“Tackling climate change and protecting the environment are workplace issues. Meeting the enormous challenge of arresting climate change, the loss of biodiversity and pollution and of supporting sustainable agriculture capable of providing food for all, requires major changes in production and consumption patterns.
Enterprises will be at the centre of such change. There will also be profound effects on employment patterns. It is increasingly recognized that there will be major adjustments in labour markets, not only new opportunities but also transformations and job losses.
But what is still much less appreciated, is that green growth and avoiding dangerous climate change depend on greener enterprises and green jobs. Meeting environmental goals requires the contribution of employers and workers along with the government policies and services which facilitate change and help labour markets adjust and prepare for the future.
The great transformation towards low-carbon and eco-efficient economies is already under way. Millions of green jobs have already been created from Germany to China, from the United States to India, from Brazil to Bangladesh, in renewable energy, energy efficiency, recycling, sustainable agriculture and environmental services, often in new enterprises. There are clearly huge opportunities for more and better employment as well as for development and poverty reduction through green jobs and clean growth.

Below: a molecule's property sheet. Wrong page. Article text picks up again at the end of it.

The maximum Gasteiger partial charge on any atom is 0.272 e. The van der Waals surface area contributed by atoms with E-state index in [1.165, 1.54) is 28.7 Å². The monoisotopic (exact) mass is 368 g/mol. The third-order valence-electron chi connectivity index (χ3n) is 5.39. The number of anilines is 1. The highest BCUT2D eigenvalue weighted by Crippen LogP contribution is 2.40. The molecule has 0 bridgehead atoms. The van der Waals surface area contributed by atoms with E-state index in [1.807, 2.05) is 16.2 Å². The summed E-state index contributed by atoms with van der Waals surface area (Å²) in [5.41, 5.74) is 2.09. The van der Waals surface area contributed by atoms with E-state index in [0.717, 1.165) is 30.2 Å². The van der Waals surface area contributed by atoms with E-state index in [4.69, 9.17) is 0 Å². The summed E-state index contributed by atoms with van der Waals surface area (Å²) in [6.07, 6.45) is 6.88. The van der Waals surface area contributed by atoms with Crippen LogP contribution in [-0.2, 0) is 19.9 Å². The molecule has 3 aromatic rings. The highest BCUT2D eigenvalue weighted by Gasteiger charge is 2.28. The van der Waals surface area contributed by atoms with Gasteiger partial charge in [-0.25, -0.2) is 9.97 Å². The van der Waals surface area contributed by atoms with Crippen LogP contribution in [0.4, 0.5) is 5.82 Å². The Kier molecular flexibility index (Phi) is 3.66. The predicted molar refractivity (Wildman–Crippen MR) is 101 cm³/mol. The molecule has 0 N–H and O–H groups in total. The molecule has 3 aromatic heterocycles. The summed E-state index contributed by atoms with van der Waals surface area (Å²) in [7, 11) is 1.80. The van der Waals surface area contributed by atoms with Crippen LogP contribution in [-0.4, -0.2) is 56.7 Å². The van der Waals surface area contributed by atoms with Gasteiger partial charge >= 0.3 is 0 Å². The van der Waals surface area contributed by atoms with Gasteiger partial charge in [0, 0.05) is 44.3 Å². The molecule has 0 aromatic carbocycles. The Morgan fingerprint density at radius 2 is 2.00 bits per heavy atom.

Green growth can become a strong driver for sustainable development if green jobs are also decent jobs and if there is a just transition for enterprises and workers. A decent work approach includes: the promotion of green enterprises and green jobs; active labour market policies which combine social security for displaced workers with skills development to help enterprises and workers to adapt and seize opportunities; work that is clean and safe for workers and the environment; and respect for workers’ rights that give freedom including to engage in social dialogue which is key to shaping effective responses.
Indeed, cooperation between employers and workers in enterprises can go a long way in reducing emissions, saving resources and finding balanced strategies which are equitable within and between nations and thus politically sustainable.
The current crisis in the agricultural sector and soaring food prices which could reverse many of the recent gains in poverty reduction, are a dramatic reminder of the need for coherent global and national policies. This is particularly true for developing countries who have contributed least to the climate crisis and to other environmental problems but who will bear the brunt of the consequences. At the same time, they have large unmet development needs.
In partnership with the United Nations Environment Programme (UNEP), the International Trade Union Confederation (ITUC), the International Organisation of Employers (IOE) and others, the ILO is rolling out its Green Jobs Initiative. Its aim is to assist governments, employers and workers from around the world to prepare for the change ahead, to seize the opportunities of green jobs and to overcome the challenges of transitions. It is an integral part of the United Nations-wide strategy to address climate change through coherent policies and programmes.
The ILO is pleased to put its Decent Work Agenda at the service of low carbon goals.”